|Photo Credit: Avid Visual Imagery|
Sometimes, it really does feel like you passed through some threshold into the next level.
I warmed up, focusing on relaxation, rhythm, and consistent connection. When the fancy pony was stretching into my hands in a quiet long/low trot, I ceased posting. And we kept the swing! From the longer frame, I quietly gathered my pony back up, and we maintained sitting trot for an entire lap around the large outdoor arena!!
Allow me to focus a moment on how this is different from what I had been doing…
You see, I was trying to sit in my working trot. This caused a couple of problems, that looked something like this:
1) From the working trot, I sit, and the Fancy Pony says, “IT’S CANTER TIME!!!”
When I tell her, “No, in fact, it is sitting trot time” she would reply with the next challenge…
2) “I don’t like you sitting! IT’S THROW MY HEAD IN THE AIR TIME!!”
Now, sometimes, I can transition to sitting trot straight from the walk with better results, but she was still a little fussy. Additionally, while it *is* possible to leg-yield in posting trot, it is much smoother in sitting trot. I recognize that there is a prerequisite strength required before a horse can honestly handle sitting trot. I suspected part of the problem was the way I was sitting, which brings me to the difference between “sitting” and “ceasing to post.” I think it’s a fine line between ‘passively sitting’ and ‘sitting and driving’. I think I was ever-so-slightly driving while I was sitting. Because of the driving, I was losing the swing and relaxation in the trot.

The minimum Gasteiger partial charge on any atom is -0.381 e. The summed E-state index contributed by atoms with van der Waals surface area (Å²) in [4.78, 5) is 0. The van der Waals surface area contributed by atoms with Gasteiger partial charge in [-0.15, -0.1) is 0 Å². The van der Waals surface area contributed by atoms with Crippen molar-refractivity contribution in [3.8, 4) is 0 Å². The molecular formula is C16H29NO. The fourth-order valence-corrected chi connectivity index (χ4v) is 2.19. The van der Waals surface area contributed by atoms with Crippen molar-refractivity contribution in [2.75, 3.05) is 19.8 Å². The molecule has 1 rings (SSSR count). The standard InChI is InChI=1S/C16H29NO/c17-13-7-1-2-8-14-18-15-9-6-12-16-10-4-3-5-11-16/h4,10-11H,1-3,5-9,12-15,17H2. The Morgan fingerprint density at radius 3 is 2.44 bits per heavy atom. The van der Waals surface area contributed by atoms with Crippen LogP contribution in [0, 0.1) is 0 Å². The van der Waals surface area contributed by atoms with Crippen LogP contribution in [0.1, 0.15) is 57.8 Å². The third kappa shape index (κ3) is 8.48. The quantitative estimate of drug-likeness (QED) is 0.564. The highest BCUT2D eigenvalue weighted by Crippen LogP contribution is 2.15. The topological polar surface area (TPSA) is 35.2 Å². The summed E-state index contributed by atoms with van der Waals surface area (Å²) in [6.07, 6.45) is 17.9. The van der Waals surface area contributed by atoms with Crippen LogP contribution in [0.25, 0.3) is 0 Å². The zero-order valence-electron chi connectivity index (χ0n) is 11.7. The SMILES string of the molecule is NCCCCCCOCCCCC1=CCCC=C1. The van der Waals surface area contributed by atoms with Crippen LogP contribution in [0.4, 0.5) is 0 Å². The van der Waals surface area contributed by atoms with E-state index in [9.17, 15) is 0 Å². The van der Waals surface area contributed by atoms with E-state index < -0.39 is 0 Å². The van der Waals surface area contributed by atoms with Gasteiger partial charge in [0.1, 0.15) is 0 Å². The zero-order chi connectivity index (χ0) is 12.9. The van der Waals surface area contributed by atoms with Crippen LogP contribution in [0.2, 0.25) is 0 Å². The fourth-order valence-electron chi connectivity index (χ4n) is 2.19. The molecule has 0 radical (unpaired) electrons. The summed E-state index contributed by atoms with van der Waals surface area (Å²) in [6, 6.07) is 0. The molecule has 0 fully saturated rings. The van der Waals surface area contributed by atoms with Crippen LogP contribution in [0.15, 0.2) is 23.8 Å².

With sitting trot unlocked, I was able to play with a few more fancy moves! We practiced trot-halt-back-trot-halt transitions. It got to the point where I could just breathe my way from one to the next. We’d trot into a square halt. I’d lean back a hair, and she would march backward. I’d sit up tall and close my leg, and she would push right into a trot that I could sit! It was a glorious feeling of harmony!
Once all the go buttons fell into place, we finished up with a reminder of leg-yield. It felt like ballet! Don’t get me wrong. The leg-yields weren’t perfect by any means, but they were definitely leg yields. They were identifiable and purposeful. The shoulders led, she pressed into my outside rein (most of the time), and the crossing of her hind legs was something I could actually feel!
Yeah, I usually have to ask eyes on the ground if we’re actually crossing…
We came down the centerline, leg-yielded to the wall, straightened down the long side, and trotted into a halt. No fuss. Perfect willingness. Complete attention. I stopped right there and got off. We weren’t going to get any better that night!